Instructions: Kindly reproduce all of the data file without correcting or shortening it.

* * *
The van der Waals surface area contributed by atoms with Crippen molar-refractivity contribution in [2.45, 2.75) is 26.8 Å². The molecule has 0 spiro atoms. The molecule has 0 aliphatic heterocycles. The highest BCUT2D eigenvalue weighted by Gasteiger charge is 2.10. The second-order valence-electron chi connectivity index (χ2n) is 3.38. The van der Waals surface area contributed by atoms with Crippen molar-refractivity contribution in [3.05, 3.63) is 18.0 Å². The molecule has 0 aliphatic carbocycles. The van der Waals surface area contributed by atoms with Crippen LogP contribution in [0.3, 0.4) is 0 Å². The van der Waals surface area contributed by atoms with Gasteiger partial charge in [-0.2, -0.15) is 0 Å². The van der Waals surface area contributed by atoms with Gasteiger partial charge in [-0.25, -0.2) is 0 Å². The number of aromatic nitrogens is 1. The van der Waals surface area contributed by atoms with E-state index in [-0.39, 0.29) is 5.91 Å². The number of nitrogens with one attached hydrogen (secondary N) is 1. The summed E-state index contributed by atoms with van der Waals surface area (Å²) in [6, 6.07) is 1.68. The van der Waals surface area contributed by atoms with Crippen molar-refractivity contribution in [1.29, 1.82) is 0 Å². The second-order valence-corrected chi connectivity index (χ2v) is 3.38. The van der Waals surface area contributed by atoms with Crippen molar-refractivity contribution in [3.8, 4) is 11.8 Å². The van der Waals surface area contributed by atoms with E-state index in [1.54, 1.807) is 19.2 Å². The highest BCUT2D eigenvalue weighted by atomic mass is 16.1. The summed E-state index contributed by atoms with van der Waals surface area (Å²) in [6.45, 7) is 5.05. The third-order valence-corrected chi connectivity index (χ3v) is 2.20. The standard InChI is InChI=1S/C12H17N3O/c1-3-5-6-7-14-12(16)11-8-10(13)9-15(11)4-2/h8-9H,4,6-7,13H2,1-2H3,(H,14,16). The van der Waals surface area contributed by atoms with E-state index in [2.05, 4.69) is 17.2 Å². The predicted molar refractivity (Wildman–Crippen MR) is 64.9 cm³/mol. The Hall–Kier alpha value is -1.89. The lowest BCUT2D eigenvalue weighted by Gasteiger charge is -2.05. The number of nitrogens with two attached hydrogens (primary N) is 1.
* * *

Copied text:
The van der Waals surface area contributed by atoms with Crippen molar-refractivity contribution in [2.45, 2.75) is 26.8 Å². The molecule has 0 spiro atoms. The molecule has 0 aliphatic heterocycles. The highest BCUT2D eigenvalue weighted by Gasteiger charge is 2.10. The second-order valence-electron chi connectivity index (χ2n) is 3.38. The van der Waals surface area contributed by atoms with Crippen molar-refractivity contribution in [3.05, 3.63) is 18.0 Å². The molecule has 0 aliphatic carbocycles. The van der Waals surface area contributed by atoms with Crippen LogP contribution in [0.3, 0.4) is 0 Å². The van der Waals surface area contributed by atoms with Gasteiger partial charge in [-0.2, -0.15) is 0 Å². The van der Waals surface area contributed by atoms with Gasteiger partial charge in [-0.25, -0.2) is 0 Å². The number of aromatic nitrogens is 1. The van der Waals surface area contributed by atoms with E-state index in [-0.39, 0.29) is 5.91 Å². The number of nitrogens with one attached hydrogen (secondary N) is 1. The summed E-state index contributed by atoms with van der Waals surface area (Å²) in [6, 6.07) is 1.68. The van der Waals surface area contributed by atoms with Crippen molar-refractivity contribution in [1.29, 1.82) is 0 Å². The second-order valence-corrected chi connectivity index (χ2v) is 3.38. The van der Waals surface area contributed by atoms with Crippen molar-refractivity contribution in [3.8, 4) is 11.8 Å². The van der Waals surface area contributed by atoms with E-state index in [1.54, 1.807) is 19.2 Å². The highest BCUT2D eigenvalue weighted by atomic mass is 16.1. The summed E-state index contributed by atoms with van der Waals surface area (Å²) in [6.45, 7) is 5.05. The third-order valence-corrected chi connectivity index (χ3v) is 2.20. The standard InChI is InChI=1S/C12H17N3O/c1-3-5-6-7-14-12(16)11-8-10(13)9-15(11)4-2/h8-9H,4,6-7,13H2,1-2H3,(H,14,16). The van der Waals surface area contributed by atoms with E-state index in [2.05, 4.69) is 17.2 Å². The predicted molar refractivity (Wildman–Crippen MR) is 64.9 cm³/mol. The Hall–Kier alpha value is -1.89. The lowest BCUT2D eigenvalue weighted by Gasteiger charge is -2.05. The number of nitrogens with two attached hydrogens (primary N) is 1.